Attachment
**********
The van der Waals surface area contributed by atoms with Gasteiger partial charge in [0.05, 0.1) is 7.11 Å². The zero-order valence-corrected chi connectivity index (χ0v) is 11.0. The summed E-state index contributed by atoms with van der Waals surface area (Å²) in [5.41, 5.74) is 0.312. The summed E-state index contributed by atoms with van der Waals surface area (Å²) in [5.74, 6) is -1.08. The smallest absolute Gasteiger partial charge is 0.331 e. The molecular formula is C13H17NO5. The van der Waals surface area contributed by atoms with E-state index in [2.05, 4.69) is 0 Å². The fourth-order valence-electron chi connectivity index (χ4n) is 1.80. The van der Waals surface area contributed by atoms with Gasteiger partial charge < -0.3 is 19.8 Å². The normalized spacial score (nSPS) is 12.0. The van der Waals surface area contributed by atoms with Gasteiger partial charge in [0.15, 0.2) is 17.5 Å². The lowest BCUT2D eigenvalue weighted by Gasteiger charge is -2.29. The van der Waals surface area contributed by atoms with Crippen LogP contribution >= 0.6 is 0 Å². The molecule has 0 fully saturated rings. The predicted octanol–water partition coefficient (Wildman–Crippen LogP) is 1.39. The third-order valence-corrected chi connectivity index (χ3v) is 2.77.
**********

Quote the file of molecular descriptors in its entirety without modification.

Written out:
The van der Waals surface area contributed by atoms with Gasteiger partial charge in [0.05, 0.1) is 7.11 Å². The zero-order valence-corrected chi connectivity index (χ0v) is 11.0. The summed E-state index contributed by atoms with van der Waals surface area (Å²) in [5.41, 5.74) is 0.312. The summed E-state index contributed by atoms with van der Waals surface area (Å²) in [5.74, 6) is -1.08. The smallest absolute Gasteiger partial charge is 0.331 e. The molecular formula is C13H17NO5. The van der Waals surface area contributed by atoms with E-state index in [2.05, 4.69) is 0 Å². The fourth-order valence-electron chi connectivity index (χ4n) is 1.80. The van der Waals surface area contributed by atoms with Gasteiger partial charge < -0.3 is 19.8 Å². The normalized spacial score (nSPS) is 12.0. The van der Waals surface area contributed by atoms with Gasteiger partial charge in [0.15, 0.2) is 17.5 Å². The lowest BCUT2D eigenvalue weighted by Gasteiger charge is -2.29. The van der Waals surface area contributed by atoms with Crippen LogP contribution >= 0.6 is 0 Å². The molecule has 0 fully saturated rings. The predicted octanol–water partition coefficient (Wildman–Crippen LogP) is 1.39. The third-order valence-corrected chi connectivity index (χ3v) is 2.77.